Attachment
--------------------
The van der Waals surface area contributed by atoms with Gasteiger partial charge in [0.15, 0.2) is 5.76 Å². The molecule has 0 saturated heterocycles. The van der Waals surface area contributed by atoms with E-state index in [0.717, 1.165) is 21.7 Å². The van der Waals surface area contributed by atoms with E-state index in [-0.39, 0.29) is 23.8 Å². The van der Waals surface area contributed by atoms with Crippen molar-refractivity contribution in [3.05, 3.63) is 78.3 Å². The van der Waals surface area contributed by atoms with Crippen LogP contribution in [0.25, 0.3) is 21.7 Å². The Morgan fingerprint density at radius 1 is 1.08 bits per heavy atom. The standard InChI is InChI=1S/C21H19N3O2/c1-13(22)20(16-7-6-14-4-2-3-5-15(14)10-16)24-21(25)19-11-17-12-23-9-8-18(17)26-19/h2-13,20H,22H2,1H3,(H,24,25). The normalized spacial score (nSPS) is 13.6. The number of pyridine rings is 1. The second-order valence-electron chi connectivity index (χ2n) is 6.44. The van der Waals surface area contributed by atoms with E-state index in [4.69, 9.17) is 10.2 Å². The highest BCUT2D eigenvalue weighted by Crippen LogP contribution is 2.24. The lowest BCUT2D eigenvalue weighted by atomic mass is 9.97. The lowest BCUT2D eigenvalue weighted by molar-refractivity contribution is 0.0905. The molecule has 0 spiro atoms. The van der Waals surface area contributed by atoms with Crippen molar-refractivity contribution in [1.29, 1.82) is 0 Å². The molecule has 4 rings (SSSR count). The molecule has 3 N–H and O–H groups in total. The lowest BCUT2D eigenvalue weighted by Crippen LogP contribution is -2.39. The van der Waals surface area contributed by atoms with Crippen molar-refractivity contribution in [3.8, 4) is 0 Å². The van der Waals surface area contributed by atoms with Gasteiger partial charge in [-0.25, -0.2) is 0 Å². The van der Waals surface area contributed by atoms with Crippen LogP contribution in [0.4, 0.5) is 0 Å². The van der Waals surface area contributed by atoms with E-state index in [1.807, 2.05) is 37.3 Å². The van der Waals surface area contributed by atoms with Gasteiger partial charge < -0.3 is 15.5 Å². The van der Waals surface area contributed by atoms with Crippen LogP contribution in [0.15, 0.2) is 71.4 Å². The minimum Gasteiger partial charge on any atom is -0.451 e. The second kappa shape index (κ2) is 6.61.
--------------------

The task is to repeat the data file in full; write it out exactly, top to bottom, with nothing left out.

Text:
The van der Waals surface area contributed by atoms with Gasteiger partial charge in [0.15, 0.2) is 5.76 Å². The molecule has 0 saturated heterocycles. The van der Waals surface area contributed by atoms with E-state index in [0.717, 1.165) is 21.7 Å². The van der Waals surface area contributed by atoms with E-state index in [-0.39, 0.29) is 23.8 Å². The van der Waals surface area contributed by atoms with Crippen molar-refractivity contribution in [3.05, 3.63) is 78.3 Å². The van der Waals surface area contributed by atoms with Crippen LogP contribution in [0.25, 0.3) is 21.7 Å². The Morgan fingerprint density at radius 1 is 1.08 bits per heavy atom. The standard InChI is InChI=1S/C21H19N3O2/c1-13(22)20(16-7-6-14-4-2-3-5-15(14)10-16)24-21(25)19-11-17-12-23-9-8-18(17)26-19/h2-13,20H,22H2,1H3,(H,24,25). The normalized spacial score (nSPS) is 13.6. The number of pyridine rings is 1. The second-order valence-electron chi connectivity index (χ2n) is 6.44. The van der Waals surface area contributed by atoms with E-state index in [4.69, 9.17) is 10.2 Å². The highest BCUT2D eigenvalue weighted by Crippen LogP contribution is 2.24. The lowest BCUT2D eigenvalue weighted by atomic mass is 9.97. The lowest BCUT2D eigenvalue weighted by molar-refractivity contribution is 0.0905. The molecule has 0 spiro atoms. The van der Waals surface area contributed by atoms with Crippen molar-refractivity contribution in [1.29, 1.82) is 0 Å². The molecule has 4 rings (SSSR count). The molecule has 3 N–H and O–H groups in total. The lowest BCUT2D eigenvalue weighted by Crippen LogP contribution is -2.39. The van der Waals surface area contributed by atoms with Crippen molar-refractivity contribution in [3.8, 4) is 0 Å². The van der Waals surface area contributed by atoms with Gasteiger partial charge in [-0.25, -0.2) is 0 Å². The van der Waals surface area contributed by atoms with Crippen LogP contribution in [0.4, 0.5) is 0 Å². The van der Waals surface area contributed by atoms with E-state index in [1.807, 2.05) is 37.3 Å². The van der Waals surface area contributed by atoms with Gasteiger partial charge < -0.3 is 15.5 Å². The van der Waals surface area contributed by atoms with Crippen LogP contribution in [0.15, 0.2) is 71.4 Å². The minimum Gasteiger partial charge on any atom is -0.451 e. The second kappa shape index (κ2) is 6.61.